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You could still see patches of Lone Ranger wallpaper in Jimmy’s bedroom but most of it was hidden by newspaper and magazine cuttings and posters. Prominent, above his bed-head, was a garishly coloured poster of Queen’s Park Rangers. On the back of his door, a dartboard hung from a clothes’ hook. Pinned to it was a pock-marked newspaper photograph of Crystal Palace, Rangers’ League Division Three rivals, with the words, ‘THE ENEMY’ scrawled at the bottom. Beneath the dartboard, a match ticket from the previous year, dated Monday 3rd September 1962, had been sellotaped to the door. The score-line, 4-1, was neatly printed in the top left-hand corner, followed by a row of exclamation marks. Finally, stuck to the bottom panel, was an advert, ripped from a programme, for ‘St Crispin ‘Wings’ Football Boots’ (‘Make a Flying Start with the ever-popular….’). They were Continental style, black and white with moulded studs. ‘Only 26’11 (Sizes 2-5) or 32’11 (Sizes 6-11).’ Only! I stroked the picture, consumed with envy.

I was still playing football in the hob-nailed variety, boots which were all toe-cap and home to mile long laces and ferocious, screw-in studs: the kind of boots which demanded whale-bone shin-pads to complete the pre-War effect. My dad’s were similar, only bigger with higher ankle guards. He dubbinged both pairs on a Saturday afternoon in preparation for our Sunday morning kick-about on the local playing fields. We had a leather ball which was so porous that it soon doubled in weight whenever it came within sniffing distance of even the finest sprinkling of early morning dew. In the end, it was like trying to kick a bag of wet sand. Side-footing was an option, if your medial ligaments were up to it. Mostly, however, we spent our time in refining the art of nog-ending. That is, just as long as the ball didn’t wobble on its pronounced lace when you were about to make contact. I still have a scar above my eyebrow from the time when a shot on an open goal was suddenly transformed into a poorly executed overhead kick. Determined to keep my head over the ball which was bouncing towards me, all I can remember is hearing a soggy thud before a sledge-hammer slammed into my forehead. Prostrate on the ground, I came round to the dying sounds of my dad’s laughter. He was still wiping away the tears when he ran over to pick me up.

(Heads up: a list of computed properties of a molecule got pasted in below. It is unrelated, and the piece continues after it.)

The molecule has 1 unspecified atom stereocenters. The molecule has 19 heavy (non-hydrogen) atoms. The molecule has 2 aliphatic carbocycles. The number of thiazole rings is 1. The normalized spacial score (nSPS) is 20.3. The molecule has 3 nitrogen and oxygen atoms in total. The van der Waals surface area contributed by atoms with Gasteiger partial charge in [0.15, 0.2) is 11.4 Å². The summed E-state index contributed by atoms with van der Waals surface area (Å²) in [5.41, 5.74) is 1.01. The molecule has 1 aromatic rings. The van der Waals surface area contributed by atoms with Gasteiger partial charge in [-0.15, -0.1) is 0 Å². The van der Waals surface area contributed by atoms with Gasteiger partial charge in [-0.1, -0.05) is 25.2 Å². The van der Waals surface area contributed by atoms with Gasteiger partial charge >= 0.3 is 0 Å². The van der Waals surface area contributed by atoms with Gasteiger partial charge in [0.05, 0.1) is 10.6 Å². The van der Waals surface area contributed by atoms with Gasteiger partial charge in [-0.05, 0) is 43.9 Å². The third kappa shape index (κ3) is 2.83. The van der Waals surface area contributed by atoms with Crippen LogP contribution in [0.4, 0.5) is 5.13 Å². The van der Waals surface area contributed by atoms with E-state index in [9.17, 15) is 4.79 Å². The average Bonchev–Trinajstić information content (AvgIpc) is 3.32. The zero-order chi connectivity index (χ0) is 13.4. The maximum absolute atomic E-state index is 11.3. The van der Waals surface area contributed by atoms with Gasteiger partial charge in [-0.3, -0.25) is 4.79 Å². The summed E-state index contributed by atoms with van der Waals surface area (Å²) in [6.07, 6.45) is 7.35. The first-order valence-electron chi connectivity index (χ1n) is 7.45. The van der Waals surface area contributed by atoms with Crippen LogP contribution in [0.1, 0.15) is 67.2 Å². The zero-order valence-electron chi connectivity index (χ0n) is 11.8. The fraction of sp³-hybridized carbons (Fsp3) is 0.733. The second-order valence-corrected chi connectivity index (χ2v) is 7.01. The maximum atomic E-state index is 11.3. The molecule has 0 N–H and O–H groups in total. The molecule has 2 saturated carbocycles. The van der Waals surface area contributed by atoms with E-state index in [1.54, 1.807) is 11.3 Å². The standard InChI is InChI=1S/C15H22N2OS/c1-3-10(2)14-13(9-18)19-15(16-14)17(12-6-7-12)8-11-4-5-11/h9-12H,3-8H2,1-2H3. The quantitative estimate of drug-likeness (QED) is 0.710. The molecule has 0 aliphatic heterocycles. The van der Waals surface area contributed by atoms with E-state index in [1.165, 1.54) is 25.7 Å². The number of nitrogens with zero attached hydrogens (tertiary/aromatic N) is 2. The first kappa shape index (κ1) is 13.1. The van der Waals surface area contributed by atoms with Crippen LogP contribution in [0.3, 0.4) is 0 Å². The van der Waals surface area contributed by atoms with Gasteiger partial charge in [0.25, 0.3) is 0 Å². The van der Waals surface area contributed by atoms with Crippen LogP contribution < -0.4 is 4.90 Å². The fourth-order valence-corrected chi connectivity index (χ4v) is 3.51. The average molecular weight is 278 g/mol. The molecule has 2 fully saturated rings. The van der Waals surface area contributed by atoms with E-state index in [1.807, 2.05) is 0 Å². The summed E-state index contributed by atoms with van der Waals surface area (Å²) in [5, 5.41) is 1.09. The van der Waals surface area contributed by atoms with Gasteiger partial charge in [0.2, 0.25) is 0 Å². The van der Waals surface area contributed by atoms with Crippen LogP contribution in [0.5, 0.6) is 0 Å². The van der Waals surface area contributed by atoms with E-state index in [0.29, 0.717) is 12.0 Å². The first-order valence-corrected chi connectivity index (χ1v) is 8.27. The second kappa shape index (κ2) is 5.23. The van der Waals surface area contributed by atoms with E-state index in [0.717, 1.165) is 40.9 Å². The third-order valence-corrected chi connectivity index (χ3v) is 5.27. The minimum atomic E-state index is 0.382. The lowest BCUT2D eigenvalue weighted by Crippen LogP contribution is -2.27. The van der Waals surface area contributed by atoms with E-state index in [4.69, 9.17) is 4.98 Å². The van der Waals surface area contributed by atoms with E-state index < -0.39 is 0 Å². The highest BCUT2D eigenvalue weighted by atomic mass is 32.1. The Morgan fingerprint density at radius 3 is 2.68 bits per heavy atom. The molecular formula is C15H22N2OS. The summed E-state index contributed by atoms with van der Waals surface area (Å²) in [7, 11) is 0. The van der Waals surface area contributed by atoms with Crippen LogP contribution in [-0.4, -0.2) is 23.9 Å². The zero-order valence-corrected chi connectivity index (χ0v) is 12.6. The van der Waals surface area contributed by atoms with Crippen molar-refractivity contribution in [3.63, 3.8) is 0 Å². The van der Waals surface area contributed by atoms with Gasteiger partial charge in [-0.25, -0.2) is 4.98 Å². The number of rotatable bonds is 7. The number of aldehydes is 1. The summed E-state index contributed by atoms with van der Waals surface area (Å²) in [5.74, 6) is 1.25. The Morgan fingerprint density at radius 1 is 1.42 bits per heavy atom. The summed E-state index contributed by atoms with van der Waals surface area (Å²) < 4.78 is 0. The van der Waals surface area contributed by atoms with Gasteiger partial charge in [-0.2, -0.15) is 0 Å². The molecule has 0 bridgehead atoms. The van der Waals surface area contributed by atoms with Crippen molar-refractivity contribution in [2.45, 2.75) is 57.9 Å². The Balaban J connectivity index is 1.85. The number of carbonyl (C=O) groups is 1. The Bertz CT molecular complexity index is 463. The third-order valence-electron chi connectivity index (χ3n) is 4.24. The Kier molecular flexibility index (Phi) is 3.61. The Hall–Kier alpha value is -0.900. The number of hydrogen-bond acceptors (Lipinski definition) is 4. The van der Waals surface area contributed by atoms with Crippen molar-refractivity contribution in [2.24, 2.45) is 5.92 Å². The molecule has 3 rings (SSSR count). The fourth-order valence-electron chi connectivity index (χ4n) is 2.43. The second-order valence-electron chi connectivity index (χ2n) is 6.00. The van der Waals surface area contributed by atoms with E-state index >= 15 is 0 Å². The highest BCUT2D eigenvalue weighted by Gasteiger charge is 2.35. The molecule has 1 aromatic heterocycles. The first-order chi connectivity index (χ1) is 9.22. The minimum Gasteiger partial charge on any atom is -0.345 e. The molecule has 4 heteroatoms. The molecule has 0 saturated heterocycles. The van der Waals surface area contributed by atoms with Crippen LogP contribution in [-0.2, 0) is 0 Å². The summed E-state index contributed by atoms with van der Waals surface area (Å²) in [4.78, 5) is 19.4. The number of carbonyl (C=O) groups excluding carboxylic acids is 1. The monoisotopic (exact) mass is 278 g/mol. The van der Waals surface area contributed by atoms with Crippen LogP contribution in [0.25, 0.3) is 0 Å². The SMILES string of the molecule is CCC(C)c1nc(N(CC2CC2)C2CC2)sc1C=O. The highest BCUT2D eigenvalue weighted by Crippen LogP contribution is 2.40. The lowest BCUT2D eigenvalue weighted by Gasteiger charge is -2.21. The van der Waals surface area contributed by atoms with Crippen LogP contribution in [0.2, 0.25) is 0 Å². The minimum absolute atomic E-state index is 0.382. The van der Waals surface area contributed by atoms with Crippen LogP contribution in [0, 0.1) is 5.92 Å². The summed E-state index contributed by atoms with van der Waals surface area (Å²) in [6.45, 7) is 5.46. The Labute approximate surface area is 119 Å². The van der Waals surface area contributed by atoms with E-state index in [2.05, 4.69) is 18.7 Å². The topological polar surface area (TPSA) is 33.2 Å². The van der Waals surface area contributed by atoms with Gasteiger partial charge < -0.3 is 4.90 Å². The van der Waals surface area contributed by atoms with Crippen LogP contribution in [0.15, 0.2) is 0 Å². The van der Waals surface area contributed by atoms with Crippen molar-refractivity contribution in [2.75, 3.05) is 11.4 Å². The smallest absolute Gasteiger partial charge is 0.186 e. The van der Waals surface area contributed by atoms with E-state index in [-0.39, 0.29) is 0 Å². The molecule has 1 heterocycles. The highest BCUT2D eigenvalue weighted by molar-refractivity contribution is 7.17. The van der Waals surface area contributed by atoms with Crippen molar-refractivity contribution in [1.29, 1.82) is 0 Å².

I wondered whether Jimmy Armfield, the England captain, owned a pair of St Crispin ‘Wings”’Football Boots. Jimmy Greaves probably owned a whole suitcase full of them. I bet it was like wearing a pair of comfortable slippers….